Møller pathways, so parts of the nervous system

Møller (2007) and Eggermont(2007) describe the possible pathophysiology of tinnitus resulting from neuralsynchrony in the peripheral auditory system, increase in signal firing rates inneurons at various locations, and tonotopic map changes in the peripheralauditory cortex. Møller (2007) stated when the cochlea becomes impaired, bothinhibitory and excitatory signals to the cochlear nucleus may be decreased, butespecially inhibitory signals.

Additionally, other nuclei in the auditorypathway may have increased excitability due to this reduced inhibition.  Perceptions from tonotopic map changes werecompared to those sensations experienced and described as a “phantom limb”(Eggermont, 2007). Eggermont stated cochlear injury could be correlated withdecreased inhibition in deafferented frequency regions in the primary auditorycortex, contributing to the perceived sound.

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Møller (2007) also indicatedtinnitus may arise from neural plasticity and reorganization of the centralnervous system and non-classical pathways, so parts of the nervous system notusually involved in processing sounds develop a role.Roberts et al.(2010) suggest that the interruption of afferent connections to the central auditorystructures of the brain, such as the sensorineural loss of high-frequencyhearing due to inner ear damage by noise exposure or ototoxic agents, causes anincrease of spontaneous firing rates in more central neurons. These increasedfiring rates may lay the foundation for neural synchrony leading to tinnitus.

The focus of thisstudy will be on Tinnitus Retraining Therapy (TRT), which is based on theneurophysiological model of tinnitus described by Jastreboff (2011) as theappearance of clinically relevant, bothersome tinnitus that involves areas ofthe brain in addition to the auditory system area, namely the limbic andsympathetic autonomic nervous systems, in the negative reaction to theperception of the sounds. The cause of the neural activity producing tinnitusis proposed to be outer and inner hair cell dysfunction, such as describedabove; however, the neurophysiological model for TRT additionally is focused onthe negative reactions from the tinnitus that are perceived by some individualswhen the tinnitus signal spreads to other areas of the brain.Rosing, Schmidt,Wedderkopp, and Baguley (2016) conducted a systematic review of literature andfound a large range in tinnitus rates reported by various studies, withoccurrence from 4.7% to 46% in the pediatric population and 23.5% to 62.2% inchildren with hearing loss, with the samples being children 5-19 years of age.The large ranges were contributed to several causes, including differences instudy design and question proposals to the pediatric patients.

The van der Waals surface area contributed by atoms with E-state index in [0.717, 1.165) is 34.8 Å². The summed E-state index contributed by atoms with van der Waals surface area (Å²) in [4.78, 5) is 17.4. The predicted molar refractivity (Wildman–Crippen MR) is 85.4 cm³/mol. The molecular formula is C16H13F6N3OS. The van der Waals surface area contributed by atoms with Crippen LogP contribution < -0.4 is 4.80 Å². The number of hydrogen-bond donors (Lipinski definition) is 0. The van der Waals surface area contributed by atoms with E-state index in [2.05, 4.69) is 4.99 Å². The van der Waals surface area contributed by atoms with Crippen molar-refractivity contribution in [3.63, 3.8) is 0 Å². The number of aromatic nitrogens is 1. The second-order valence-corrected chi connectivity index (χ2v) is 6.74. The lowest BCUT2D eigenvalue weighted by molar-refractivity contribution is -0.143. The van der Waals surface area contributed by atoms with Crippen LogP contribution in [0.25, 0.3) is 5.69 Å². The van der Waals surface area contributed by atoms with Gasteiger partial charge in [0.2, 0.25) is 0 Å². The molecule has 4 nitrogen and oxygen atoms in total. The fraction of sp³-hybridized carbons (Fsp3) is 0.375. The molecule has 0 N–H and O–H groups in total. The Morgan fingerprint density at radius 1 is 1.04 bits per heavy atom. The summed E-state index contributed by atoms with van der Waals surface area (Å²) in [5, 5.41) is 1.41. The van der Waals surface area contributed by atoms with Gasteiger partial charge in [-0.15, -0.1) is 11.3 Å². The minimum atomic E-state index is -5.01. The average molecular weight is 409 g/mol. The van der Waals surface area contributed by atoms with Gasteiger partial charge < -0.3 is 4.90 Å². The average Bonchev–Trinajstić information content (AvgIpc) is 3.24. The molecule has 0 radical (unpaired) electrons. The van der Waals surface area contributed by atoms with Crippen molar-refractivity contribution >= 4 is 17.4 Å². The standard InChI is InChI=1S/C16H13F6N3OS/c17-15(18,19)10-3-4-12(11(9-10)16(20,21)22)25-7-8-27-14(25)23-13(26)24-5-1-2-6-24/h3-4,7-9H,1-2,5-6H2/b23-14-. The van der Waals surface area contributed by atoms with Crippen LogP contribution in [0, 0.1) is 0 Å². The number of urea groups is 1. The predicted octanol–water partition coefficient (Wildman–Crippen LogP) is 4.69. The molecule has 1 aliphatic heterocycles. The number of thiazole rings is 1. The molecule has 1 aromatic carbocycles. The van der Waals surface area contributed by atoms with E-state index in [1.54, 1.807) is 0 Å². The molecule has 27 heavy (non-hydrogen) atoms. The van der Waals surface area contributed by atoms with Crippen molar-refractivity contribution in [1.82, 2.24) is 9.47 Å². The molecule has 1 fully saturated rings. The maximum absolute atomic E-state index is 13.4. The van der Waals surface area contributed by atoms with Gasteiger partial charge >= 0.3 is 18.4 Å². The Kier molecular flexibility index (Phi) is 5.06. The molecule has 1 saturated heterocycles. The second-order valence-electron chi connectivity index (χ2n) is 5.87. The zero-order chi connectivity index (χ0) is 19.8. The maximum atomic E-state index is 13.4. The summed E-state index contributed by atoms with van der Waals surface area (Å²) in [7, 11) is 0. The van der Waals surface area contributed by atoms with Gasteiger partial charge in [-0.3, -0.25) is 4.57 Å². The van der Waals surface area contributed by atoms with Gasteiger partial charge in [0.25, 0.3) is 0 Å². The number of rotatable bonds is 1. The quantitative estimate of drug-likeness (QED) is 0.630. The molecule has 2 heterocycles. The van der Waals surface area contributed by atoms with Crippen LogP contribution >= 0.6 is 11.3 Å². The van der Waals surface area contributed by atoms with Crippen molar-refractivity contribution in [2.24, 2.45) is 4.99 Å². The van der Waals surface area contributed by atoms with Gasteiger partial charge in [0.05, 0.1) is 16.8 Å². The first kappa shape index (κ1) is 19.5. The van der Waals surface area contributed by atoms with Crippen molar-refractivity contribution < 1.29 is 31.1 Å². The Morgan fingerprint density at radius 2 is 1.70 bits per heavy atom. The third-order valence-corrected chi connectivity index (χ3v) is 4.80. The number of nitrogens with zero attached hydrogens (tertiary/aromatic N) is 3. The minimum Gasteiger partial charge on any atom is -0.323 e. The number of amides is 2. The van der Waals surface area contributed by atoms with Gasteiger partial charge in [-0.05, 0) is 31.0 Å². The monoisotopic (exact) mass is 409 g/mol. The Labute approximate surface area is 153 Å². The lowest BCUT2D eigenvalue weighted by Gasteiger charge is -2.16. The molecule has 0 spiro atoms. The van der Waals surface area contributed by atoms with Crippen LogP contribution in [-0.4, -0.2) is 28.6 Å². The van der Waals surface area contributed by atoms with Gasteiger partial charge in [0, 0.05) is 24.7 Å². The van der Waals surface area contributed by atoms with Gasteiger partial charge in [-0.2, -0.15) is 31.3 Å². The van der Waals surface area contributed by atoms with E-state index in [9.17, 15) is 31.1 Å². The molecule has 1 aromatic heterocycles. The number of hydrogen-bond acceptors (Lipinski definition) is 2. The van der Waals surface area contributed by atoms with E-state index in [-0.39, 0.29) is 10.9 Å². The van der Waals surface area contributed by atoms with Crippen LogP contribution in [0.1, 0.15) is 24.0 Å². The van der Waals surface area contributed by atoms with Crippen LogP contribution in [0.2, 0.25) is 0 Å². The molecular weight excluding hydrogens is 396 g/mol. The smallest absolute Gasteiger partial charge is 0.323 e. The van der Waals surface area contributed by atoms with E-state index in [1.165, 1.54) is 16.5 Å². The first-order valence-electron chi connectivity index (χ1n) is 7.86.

In any patient,tinnitus can have a negative impact on the individual with the perception.According to the American Tinnitus Association (2016), in the generalpopulation, on a scale of 1-10, tinnitus impacts individuals’ daily lives at alevel of 10 in about 5% of the population with the condition. McCormack et al.

(2014) found tinnitus to be bothersome in about 4% of individuals, or 22-26% oftheir sample who reported tinnitus. Some of the effects tinnitus can haveinclude anxiety, sleep problems, and trouble concentrating. How tinnitusaffects children specifically is a topic with limited research. However, Shetyeand Kennedy (2010) report that interference with sleep, difficulty withconcentration at home and school, tiredness, and anxiety are commonly reportedco-occurring symptoms in children with tinnitus.

            Currently,there are several possible treatments for individuals suffering from tinnitus,including cognitive behavioral therapy, counseling, sound therapies, and medicalapproaches including pharmacological methods to treat associated conditionssuch as anxiety (Katz, Chasin, English, Hood, & Tillery, 2015). The focusof this study is on Tinnitus Retraining Therapy outcomes for children withtinnitus that impacts their daily lives.